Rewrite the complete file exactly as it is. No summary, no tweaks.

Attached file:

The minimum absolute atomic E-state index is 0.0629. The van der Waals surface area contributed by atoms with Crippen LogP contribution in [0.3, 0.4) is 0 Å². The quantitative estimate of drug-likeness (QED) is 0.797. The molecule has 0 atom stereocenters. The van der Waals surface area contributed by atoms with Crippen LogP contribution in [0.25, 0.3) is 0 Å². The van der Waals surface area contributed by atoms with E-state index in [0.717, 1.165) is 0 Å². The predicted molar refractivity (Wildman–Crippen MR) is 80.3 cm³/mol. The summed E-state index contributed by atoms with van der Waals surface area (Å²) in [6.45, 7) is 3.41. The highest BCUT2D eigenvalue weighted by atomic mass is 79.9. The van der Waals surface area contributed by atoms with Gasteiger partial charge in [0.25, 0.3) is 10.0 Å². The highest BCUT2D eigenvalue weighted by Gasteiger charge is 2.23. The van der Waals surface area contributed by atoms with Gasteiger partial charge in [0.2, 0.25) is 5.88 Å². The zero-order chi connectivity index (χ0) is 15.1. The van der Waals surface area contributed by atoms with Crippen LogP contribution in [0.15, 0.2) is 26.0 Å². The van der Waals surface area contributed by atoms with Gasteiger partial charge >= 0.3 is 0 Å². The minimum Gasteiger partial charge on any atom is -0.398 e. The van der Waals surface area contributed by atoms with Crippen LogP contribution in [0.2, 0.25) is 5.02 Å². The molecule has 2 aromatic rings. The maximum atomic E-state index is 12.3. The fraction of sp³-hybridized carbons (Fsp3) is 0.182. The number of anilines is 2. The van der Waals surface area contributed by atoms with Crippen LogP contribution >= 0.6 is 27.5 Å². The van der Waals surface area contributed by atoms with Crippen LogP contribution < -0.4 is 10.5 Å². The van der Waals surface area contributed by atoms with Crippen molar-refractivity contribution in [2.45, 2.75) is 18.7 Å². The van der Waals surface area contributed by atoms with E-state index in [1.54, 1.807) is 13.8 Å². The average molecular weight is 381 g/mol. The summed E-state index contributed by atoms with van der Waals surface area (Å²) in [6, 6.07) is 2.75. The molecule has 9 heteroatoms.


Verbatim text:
The minimum absolute atomic E-state index is 0.0629. The van der Waals surface area contributed by atoms with Crippen LogP contribution in [0.3, 0.4) is 0 Å². The quantitative estimate of drug-likeness (QED) is 0.797. The molecule has 0 atom stereocenters. The van der Waals surface area contributed by atoms with Crippen LogP contribution in [0.25, 0.3) is 0 Å². The van der Waals surface area contributed by atoms with E-state index in [0.717, 1.165) is 0 Å². The predicted molar refractivity (Wildman–Crippen MR) is 80.3 cm³/mol. The summed E-state index contributed by atoms with van der Waals surface area (Å²) in [6.45, 7) is 3.41. The highest BCUT2D eigenvalue weighted by atomic mass is 79.9. The van der Waals surface area contributed by atoms with Gasteiger partial charge in [0.25, 0.3) is 10.0 Å². The highest BCUT2D eigenvalue weighted by Gasteiger charge is 2.23. The van der Waals surface area contributed by atoms with Gasteiger partial charge in [0.2, 0.25) is 5.88 Å². The zero-order chi connectivity index (χ0) is 15.1. The van der Waals surface area contributed by atoms with Crippen LogP contribution in [0.15, 0.2) is 26.0 Å². The van der Waals surface area contributed by atoms with Gasteiger partial charge >= 0.3 is 0 Å². The minimum Gasteiger partial charge on any atom is -0.398 e. The van der Waals surface area contributed by atoms with Crippen LogP contribution in [0.2, 0.25) is 5.02 Å². The molecule has 2 aromatic rings. The maximum atomic E-state index is 12.3. The fraction of sp³-hybridized carbons (Fsp3) is 0.182. The number of anilines is 2. The van der Waals surface area contributed by atoms with Crippen LogP contribution >= 0.6 is 27.5 Å². The van der Waals surface area contributed by atoms with Crippen LogP contribution < -0.4 is 10.5 Å². The van der Waals surface area contributed by atoms with Crippen molar-refractivity contribution in [2.45, 2.75) is 18.7 Å². The van der Waals surface area contributed by atoms with E-state index in [1.54, 1.807) is 13.8 Å². The average molecular weight is 381 g/mol. The summed E-state index contributed by atoms with van der Waals surface area (Å²) in [6, 6.07) is 2.75. The molecule has 9 heteroatoms.